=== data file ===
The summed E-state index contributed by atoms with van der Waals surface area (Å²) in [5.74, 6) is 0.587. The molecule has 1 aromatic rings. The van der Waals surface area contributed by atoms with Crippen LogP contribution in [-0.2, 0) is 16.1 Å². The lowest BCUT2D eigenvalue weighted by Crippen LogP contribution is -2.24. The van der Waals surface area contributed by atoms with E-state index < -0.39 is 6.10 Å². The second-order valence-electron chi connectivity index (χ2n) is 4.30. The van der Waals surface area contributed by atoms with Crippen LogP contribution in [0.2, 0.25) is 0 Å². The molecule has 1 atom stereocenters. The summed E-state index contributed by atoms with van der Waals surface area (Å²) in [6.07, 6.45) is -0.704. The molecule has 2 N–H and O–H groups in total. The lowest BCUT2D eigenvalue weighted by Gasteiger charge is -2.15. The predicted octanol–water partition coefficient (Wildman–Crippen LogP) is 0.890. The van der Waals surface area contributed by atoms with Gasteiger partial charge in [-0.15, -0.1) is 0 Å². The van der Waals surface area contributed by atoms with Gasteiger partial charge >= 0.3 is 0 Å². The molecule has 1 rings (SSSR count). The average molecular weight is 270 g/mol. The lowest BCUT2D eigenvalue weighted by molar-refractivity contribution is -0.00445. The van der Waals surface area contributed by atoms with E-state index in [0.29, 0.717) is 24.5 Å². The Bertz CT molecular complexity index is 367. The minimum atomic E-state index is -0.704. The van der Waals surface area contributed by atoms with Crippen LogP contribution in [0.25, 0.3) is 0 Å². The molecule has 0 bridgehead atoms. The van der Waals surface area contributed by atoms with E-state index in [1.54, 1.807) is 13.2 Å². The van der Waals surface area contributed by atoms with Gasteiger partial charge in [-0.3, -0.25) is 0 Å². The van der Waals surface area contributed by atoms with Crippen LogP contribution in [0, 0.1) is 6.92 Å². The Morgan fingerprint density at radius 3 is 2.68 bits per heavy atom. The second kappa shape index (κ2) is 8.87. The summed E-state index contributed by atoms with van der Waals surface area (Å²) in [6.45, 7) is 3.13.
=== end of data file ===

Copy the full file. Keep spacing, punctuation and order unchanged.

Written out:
The summed E-state index contributed by atoms with van der Waals surface area (Å²) in [5.74, 6) is 0.587. The molecule has 1 aromatic rings. The van der Waals surface area contributed by atoms with Crippen LogP contribution in [-0.2, 0) is 16.1 Å². The lowest BCUT2D eigenvalue weighted by Crippen LogP contribution is -2.24. The van der Waals surface area contributed by atoms with E-state index < -0.39 is 6.10 Å². The second-order valence-electron chi connectivity index (χ2n) is 4.30. The van der Waals surface area contributed by atoms with Crippen LogP contribution in [0.2, 0.25) is 0 Å². The molecule has 1 atom stereocenters. The summed E-state index contributed by atoms with van der Waals surface area (Å²) in [6.07, 6.45) is -0.704. The molecule has 2 N–H and O–H groups in total. The lowest BCUT2D eigenvalue weighted by Gasteiger charge is -2.15. The predicted octanol–water partition coefficient (Wildman–Crippen LogP) is 0.890. The van der Waals surface area contributed by atoms with Gasteiger partial charge in [-0.15, -0.1) is 0 Å². The van der Waals surface area contributed by atoms with Gasteiger partial charge >= 0.3 is 0 Å². The molecule has 1 rings (SSSR count). The average molecular weight is 270 g/mol. The lowest BCUT2D eigenvalue weighted by molar-refractivity contribution is -0.00445. The van der Waals surface area contributed by atoms with E-state index in [0.29, 0.717) is 24.5 Å². The Bertz CT molecular complexity index is 367. The minimum atomic E-state index is -0.704. The van der Waals surface area contributed by atoms with Crippen LogP contribution in [0.25, 0.3) is 0 Å². The molecule has 0 bridgehead atoms. The van der Waals surface area contributed by atoms with E-state index in [1.54, 1.807) is 13.2 Å². The van der Waals surface area contributed by atoms with Gasteiger partial charge in [-0.3, -0.25) is 0 Å². The van der Waals surface area contributed by atoms with Crippen LogP contribution in [0, 0.1) is 6.92 Å². The Morgan fingerprint density at radius 3 is 2.68 bits per heavy atom. The second kappa shape index (κ2) is 8.87. The summed E-state index contributed by atoms with van der Waals surface area (Å²) in [6.45, 7) is 3.13.